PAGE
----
Sunday, February 16, 2014

The Harrad Experiment (1973)



          Adapted from a best-selling novel by Robert Rimmer, a lifelong skeptic of monogamy, The Harrad Experiment strikes an odd balance between tackiness and thoughtfulness. Set at a fictional college where two professors use students as a control group while testing their theories about free love, the movie has a salacious premise—students are asked to ditch their hang-ups and have sex with strangers—yet the onscreen content is gentle to a fault, because the worst repercussion of the experiment is hurt feelings. Nonetheless, The Harrad Experiment gained forbidden-fruit allure during its original release; after all, there’s a kinky thrill to be had imagining a college where sex ed is taken so literally. Also contributing to The Harrad Experiment’s minor cult-fave status is the presence of leading man Don Johnson, later to achieve fame in the ’80s TV series Miami Vice. (Make what you will of the fact that he shares a quasi-erotic scene with screen veteran Tippi Hedren, who in real life is the mother of actress Melanie Griffith, Johnson’s on-again/off-again paramour for many years.)
          Much of The Harrad Experiment comprises rap sessions between the students and their teachers, married couple Philip Tenhausen (James Whitmore) and Margaret Tenhausen (Hedren). The Tenhausens organize their students into couples and then encourage the kids to get it on, so a lot is made of the insecurity and shyness of Sheila (Laurie Walters), the meek coed paired with sexually confident Stanley (Johnson). Similarly, mousy Harry (Bruno Kirby) gets matched with gorgeous Beth (Victoria Thompson), so trouble arises when Beth dallies with Stanley.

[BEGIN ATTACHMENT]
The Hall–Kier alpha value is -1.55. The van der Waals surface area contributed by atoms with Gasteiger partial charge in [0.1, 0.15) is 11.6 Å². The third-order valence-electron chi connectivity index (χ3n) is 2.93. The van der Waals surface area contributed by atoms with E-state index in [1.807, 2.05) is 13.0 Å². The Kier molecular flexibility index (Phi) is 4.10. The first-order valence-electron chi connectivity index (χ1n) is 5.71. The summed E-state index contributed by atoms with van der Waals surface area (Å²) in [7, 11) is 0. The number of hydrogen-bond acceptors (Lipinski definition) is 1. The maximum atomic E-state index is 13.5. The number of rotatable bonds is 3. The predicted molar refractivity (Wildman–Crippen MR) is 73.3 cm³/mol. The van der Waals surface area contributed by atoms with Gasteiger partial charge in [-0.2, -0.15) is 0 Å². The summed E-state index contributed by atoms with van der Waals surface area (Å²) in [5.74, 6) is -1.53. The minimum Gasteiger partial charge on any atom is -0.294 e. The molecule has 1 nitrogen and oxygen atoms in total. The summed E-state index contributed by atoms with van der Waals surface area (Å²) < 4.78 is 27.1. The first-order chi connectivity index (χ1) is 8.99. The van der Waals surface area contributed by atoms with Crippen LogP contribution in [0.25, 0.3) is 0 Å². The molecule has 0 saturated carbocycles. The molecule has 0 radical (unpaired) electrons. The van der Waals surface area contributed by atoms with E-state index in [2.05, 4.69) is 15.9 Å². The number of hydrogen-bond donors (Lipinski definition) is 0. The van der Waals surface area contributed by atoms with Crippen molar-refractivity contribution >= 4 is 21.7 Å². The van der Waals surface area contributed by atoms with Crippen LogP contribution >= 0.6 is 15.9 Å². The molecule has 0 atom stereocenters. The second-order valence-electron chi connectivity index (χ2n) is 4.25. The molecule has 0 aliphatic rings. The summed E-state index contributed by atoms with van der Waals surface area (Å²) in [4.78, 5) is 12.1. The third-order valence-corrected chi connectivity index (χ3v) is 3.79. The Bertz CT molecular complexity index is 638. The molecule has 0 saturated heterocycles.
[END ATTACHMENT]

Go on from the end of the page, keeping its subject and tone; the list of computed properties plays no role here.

It’s all very unintentionally amusing, simply because the performers play everything so straight—even when delivering now-dated platitudes about human connection that are really just veiled pick-up lines. (One memorable bit of hippy-dippy interaction involves the students’ yoga instructor teaching them to do “zooms”—as the kids sit in a circle, they say the word “zoom” one after another, literally creating a mellow buzz among the group.) The irony of The Harrad Experiment, of course, is that the movie is as conventional in its execution (and its morality) as the uptight society that Rimmer’s novel was presumably designed to challenge. As such, it’s a spicy message picture without the spice or the message. A quasi-sequel, originally titled Harrad Summer and later rechristened Love All Summer, followed in 1974. More on that one at a later date.

The Harrad Experiment: FUNKY

3 comments:

Hal said...

Haven't seen this in years, would like to catch up with it again.

A few notes:
Came out in 1973 rather than 1971.

Ted Cassidy (Lurch on THE ADDAMS FAMILY) co-scripted

Ted Post directed this the same year he helmed THE BABY!

Louis Letizia said...

Harrad Summer...its sequel a year later had Victoria Johnson and Laurie Walters from original topless and rated PG! Interested what you think of that one? Gotta love the 70s. HBO used to show yhe sequel in the afternoons

John Wanner said...

It was a thrill back when I was a kid in the mid to late seventies,to see a little bit of nudity on when I got home from school,because Hbo wouldn't show r rated movies until 7pm. Lifeguard was another one that was popular back then. Ah the seventies.